The Town That Became a Hotel
Ancient Italian villages are being turned into a new kind of hotel, where the rooms are spread out across town and you share the streets with residents. One of the best of these alberghi diffusi is Sextantio, in the Abruzzi mountains.
For some, the temptation might be to build even bigger, but Daniele is happy with the size of Sextantio. He's also helped the area government implement a plan for sustainable tourism development to protect the character of the region. His next major goals go beyond Santo Stefano, and he's started work on alberghi diffusi in six other nearly abandoned towns in the Abruzzi, Molise, and Basilicata regions along Italy's mountainous spine and in the rural south.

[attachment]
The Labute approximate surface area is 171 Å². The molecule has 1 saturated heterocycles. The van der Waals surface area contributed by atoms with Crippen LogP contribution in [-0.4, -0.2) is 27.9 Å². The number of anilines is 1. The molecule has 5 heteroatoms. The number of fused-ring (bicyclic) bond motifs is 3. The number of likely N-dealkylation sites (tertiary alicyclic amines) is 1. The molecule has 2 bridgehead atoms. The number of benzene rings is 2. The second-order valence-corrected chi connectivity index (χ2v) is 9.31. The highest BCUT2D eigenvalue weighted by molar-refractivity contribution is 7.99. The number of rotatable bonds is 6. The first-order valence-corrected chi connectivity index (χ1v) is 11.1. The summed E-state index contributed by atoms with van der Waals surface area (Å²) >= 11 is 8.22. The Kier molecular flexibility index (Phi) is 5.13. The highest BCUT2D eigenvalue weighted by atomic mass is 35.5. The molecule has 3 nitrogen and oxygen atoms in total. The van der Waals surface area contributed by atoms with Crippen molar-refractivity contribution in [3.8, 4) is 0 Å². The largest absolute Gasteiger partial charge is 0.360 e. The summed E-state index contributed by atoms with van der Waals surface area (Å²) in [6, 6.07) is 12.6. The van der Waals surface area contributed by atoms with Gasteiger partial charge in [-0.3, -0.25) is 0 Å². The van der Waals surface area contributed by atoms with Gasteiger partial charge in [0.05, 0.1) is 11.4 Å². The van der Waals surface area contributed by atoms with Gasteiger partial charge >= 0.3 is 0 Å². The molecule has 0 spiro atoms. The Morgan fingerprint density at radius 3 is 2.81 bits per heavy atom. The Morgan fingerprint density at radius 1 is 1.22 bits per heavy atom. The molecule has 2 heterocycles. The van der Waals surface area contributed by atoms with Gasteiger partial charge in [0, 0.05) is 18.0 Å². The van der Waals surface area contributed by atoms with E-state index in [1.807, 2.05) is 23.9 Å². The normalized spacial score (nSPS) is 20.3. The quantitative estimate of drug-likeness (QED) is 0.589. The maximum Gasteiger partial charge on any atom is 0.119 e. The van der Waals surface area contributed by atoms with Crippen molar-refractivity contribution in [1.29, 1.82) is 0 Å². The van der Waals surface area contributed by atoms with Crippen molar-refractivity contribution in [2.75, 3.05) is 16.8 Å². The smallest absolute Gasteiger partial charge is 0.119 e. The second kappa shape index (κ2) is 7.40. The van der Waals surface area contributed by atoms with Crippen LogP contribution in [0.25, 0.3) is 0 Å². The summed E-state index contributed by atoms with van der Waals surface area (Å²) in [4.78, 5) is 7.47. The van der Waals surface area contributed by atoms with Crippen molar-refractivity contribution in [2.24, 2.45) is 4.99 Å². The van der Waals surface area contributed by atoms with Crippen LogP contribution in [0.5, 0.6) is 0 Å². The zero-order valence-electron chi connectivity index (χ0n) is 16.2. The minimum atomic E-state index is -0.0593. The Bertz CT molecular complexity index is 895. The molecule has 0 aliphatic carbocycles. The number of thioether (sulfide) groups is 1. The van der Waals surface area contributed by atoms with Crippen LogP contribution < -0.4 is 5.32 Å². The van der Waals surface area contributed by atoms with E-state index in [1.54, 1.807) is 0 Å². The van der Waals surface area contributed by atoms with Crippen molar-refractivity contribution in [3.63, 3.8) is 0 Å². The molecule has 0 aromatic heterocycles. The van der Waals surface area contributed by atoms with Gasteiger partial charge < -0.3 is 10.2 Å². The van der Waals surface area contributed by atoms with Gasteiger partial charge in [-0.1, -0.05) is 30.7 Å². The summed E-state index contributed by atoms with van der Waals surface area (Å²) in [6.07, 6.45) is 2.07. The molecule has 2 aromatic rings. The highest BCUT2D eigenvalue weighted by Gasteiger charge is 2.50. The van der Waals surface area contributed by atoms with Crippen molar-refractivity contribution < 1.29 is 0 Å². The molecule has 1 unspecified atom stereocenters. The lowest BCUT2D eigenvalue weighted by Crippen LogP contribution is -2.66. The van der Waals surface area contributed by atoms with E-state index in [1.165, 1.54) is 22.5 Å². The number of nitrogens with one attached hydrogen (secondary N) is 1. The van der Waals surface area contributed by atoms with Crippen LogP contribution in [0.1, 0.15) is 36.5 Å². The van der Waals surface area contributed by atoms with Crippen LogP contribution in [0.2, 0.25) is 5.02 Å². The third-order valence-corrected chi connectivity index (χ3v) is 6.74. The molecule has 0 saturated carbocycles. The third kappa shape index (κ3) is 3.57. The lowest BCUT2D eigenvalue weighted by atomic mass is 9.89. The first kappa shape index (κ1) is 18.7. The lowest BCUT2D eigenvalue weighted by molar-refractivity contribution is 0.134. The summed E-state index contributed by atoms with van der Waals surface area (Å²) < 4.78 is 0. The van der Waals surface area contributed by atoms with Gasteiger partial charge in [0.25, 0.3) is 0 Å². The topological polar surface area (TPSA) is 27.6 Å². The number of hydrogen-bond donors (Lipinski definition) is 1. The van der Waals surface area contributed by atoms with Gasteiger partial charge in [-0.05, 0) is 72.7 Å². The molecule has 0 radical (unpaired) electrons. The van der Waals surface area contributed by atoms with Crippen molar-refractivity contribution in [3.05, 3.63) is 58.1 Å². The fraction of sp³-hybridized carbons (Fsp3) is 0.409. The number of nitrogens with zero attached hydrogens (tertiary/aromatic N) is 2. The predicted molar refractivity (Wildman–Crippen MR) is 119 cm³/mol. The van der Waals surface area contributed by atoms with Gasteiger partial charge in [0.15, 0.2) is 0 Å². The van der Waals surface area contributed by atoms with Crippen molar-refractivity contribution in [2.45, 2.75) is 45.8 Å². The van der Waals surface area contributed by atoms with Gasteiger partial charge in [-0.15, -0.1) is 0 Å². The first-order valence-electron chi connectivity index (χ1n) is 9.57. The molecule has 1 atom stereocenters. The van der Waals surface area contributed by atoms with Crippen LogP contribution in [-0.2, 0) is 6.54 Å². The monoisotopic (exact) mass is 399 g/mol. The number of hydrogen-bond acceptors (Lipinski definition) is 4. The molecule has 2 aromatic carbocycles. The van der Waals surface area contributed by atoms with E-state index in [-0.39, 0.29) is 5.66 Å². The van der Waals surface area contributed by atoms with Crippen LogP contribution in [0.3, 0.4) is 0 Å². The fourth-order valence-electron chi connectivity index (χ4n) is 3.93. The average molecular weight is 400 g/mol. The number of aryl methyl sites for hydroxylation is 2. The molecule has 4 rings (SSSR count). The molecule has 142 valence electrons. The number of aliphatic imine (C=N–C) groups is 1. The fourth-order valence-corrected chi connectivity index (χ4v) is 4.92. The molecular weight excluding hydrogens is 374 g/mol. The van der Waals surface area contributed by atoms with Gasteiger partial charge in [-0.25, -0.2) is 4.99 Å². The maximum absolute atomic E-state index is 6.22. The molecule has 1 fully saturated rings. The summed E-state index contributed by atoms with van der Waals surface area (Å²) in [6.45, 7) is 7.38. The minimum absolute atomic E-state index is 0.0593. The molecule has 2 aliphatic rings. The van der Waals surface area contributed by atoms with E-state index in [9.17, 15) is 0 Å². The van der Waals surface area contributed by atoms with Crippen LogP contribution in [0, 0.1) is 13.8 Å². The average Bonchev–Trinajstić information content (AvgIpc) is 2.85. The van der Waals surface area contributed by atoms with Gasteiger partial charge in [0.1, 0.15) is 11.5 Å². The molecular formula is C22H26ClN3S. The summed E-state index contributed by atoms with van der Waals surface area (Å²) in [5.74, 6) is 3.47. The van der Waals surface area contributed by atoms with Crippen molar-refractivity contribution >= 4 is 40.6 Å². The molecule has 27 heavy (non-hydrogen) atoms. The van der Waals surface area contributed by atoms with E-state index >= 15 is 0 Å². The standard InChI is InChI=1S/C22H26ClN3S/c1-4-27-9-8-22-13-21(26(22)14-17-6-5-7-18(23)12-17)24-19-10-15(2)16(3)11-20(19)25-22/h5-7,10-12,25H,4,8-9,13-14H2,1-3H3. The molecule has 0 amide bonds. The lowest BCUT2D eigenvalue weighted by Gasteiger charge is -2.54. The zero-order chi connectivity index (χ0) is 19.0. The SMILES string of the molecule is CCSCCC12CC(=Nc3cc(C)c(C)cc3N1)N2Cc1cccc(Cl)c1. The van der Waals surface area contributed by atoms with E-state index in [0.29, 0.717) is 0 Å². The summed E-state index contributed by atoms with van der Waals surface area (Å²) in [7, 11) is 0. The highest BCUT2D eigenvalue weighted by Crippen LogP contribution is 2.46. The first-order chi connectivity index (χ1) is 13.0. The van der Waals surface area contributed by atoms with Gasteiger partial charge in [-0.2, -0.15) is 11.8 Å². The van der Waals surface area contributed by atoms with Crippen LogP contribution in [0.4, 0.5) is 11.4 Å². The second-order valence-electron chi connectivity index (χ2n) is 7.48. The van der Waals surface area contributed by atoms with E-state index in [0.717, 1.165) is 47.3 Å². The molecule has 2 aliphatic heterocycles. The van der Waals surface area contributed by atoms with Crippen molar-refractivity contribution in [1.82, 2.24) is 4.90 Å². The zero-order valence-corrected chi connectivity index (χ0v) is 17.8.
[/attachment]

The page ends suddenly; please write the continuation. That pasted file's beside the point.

Daniele and his team have made the most headway on a project in Matera, a city in Basilicata that was built more than two millennia ago in a deep ravine honeycombed with caves that are called i sassi in Italian. People lived in the caves for hundreds of years until authorities relocated the population to a modern city on a plateau next to the ravine in the mid-1900s. In recent years, however, the government has poured money into restoring the cave homes to make them livable again, in part as an effort to draw tourists. And people have begun moving into the caves as they have been linked to the electrical grid.
Daniele is renovating several homes to open as a hotel this year. Most rooms still retain the tufa walls of the caves and have little in the way of natural light beyond the first room. "They might be far from the canon of what's considered beautiful in Italy," says Daniele of places like Santo Stefano and Matera. "But ever since I was a child, I thought this was a beautiful and worthy part of the country."
And in the next issue of BT...
We'll be spotlighting five ancient villages in Italy that have been turned completely into amazing hotels.